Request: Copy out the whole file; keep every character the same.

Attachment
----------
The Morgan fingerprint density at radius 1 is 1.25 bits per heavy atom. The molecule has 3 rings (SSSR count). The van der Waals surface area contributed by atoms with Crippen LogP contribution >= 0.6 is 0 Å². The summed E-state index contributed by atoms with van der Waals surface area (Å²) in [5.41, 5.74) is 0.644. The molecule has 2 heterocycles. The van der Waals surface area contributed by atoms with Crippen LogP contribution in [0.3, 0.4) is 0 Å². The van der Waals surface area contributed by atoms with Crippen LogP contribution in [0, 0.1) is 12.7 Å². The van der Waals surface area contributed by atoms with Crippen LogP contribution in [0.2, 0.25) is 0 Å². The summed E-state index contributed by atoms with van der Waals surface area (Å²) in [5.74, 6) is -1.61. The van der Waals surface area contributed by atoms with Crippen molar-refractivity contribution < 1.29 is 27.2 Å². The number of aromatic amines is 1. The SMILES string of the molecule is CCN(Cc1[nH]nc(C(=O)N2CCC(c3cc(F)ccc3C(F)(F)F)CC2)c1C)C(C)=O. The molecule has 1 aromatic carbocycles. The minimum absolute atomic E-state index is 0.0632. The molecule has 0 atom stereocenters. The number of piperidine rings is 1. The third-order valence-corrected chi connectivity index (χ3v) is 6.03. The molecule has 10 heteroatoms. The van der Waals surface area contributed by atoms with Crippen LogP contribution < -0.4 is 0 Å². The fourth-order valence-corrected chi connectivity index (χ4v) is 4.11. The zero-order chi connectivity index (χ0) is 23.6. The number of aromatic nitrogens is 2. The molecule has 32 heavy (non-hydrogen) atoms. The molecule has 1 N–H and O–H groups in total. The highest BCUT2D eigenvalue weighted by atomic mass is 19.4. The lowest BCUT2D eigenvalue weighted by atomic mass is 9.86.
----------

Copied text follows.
The Morgan fingerprint density at radius 1 is 1.25 bits per heavy atom. The molecule has 3 rings (SSSR count). The van der Waals surface area contributed by atoms with Crippen LogP contribution >= 0.6 is 0 Å². The summed E-state index contributed by atoms with van der Waals surface area (Å²) in [5.41, 5.74) is 0.644. The molecule has 2 heterocycles. The van der Waals surface area contributed by atoms with Crippen LogP contribution in [0.3, 0.4) is 0 Å². The van der Waals surface area contributed by atoms with Crippen LogP contribution in [0, 0.1) is 12.7 Å². The van der Waals surface area contributed by atoms with Crippen LogP contribution in [0.2, 0.25) is 0 Å². The summed E-state index contributed by atoms with van der Waals surface area (Å²) in [5.74, 6) is -1.61. The van der Waals surface area contributed by atoms with Crippen molar-refractivity contribution < 1.29 is 27.2 Å². The number of aromatic amines is 1. The SMILES string of the molecule is CCN(Cc1[nH]nc(C(=O)N2CCC(c3cc(F)ccc3C(F)(F)F)CC2)c1C)C(C)=O. The molecule has 1 aromatic carbocycles. The minimum absolute atomic E-state index is 0.0632. The molecule has 0 atom stereocenters. The number of piperidine rings is 1. The third-order valence-corrected chi connectivity index (χ3v) is 6.03. The molecule has 10 heteroatoms. The van der Waals surface area contributed by atoms with Crippen LogP contribution < -0.4 is 0 Å². The fourth-order valence-corrected chi connectivity index (χ4v) is 4.11. The zero-order chi connectivity index (χ0) is 23.6. The number of aromatic nitrogens is 2. The molecule has 32 heavy (non-hydrogen) atoms. The molecule has 1 N–H and O–H groups in total. The highest BCUT2D eigenvalue weighted by atomic mass is 19.4. The lowest BCUT2D eigenvalue weighted by atomic mass is 9.86.